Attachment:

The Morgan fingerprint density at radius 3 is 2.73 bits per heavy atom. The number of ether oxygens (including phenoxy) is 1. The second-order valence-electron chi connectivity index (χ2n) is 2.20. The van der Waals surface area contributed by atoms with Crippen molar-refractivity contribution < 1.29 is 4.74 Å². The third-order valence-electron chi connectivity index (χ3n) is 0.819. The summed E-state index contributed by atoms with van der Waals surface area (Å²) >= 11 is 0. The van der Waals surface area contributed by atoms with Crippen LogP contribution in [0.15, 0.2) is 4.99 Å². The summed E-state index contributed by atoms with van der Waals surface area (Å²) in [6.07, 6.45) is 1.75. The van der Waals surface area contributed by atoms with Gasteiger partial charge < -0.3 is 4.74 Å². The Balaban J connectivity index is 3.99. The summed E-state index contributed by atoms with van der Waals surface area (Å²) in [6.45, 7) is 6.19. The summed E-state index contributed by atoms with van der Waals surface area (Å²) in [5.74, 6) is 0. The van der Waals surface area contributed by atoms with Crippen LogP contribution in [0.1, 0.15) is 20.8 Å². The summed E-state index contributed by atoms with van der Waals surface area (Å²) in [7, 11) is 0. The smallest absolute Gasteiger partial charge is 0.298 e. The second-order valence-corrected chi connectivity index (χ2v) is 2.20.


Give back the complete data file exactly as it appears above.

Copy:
The Morgan fingerprint density at radius 3 is 2.73 bits per heavy atom. The number of ether oxygens (including phenoxy) is 1. The second-order valence-electron chi connectivity index (χ2n) is 2.20. The van der Waals surface area contributed by atoms with Crippen molar-refractivity contribution < 1.29 is 4.74 Å². The third-order valence-electron chi connectivity index (χ3n) is 0.819. The summed E-state index contributed by atoms with van der Waals surface area (Å²) >= 11 is 0. The van der Waals surface area contributed by atoms with Crippen LogP contribution in [0.15, 0.2) is 4.99 Å². The summed E-state index contributed by atoms with van der Waals surface area (Å²) in [6.07, 6.45) is 1.75. The van der Waals surface area contributed by atoms with Gasteiger partial charge < -0.3 is 4.74 Å². The Balaban J connectivity index is 3.99. The summed E-state index contributed by atoms with van der Waals surface area (Å²) in [6.45, 7) is 6.19. The summed E-state index contributed by atoms with van der Waals surface area (Å²) in [5.74, 6) is 0. The van der Waals surface area contributed by atoms with Crippen LogP contribution in [0.1, 0.15) is 20.8 Å². The summed E-state index contributed by atoms with van der Waals surface area (Å²) in [7, 11) is 0. The smallest absolute Gasteiger partial charge is 0.298 e. The second-order valence-corrected chi connectivity index (χ2v) is 2.20.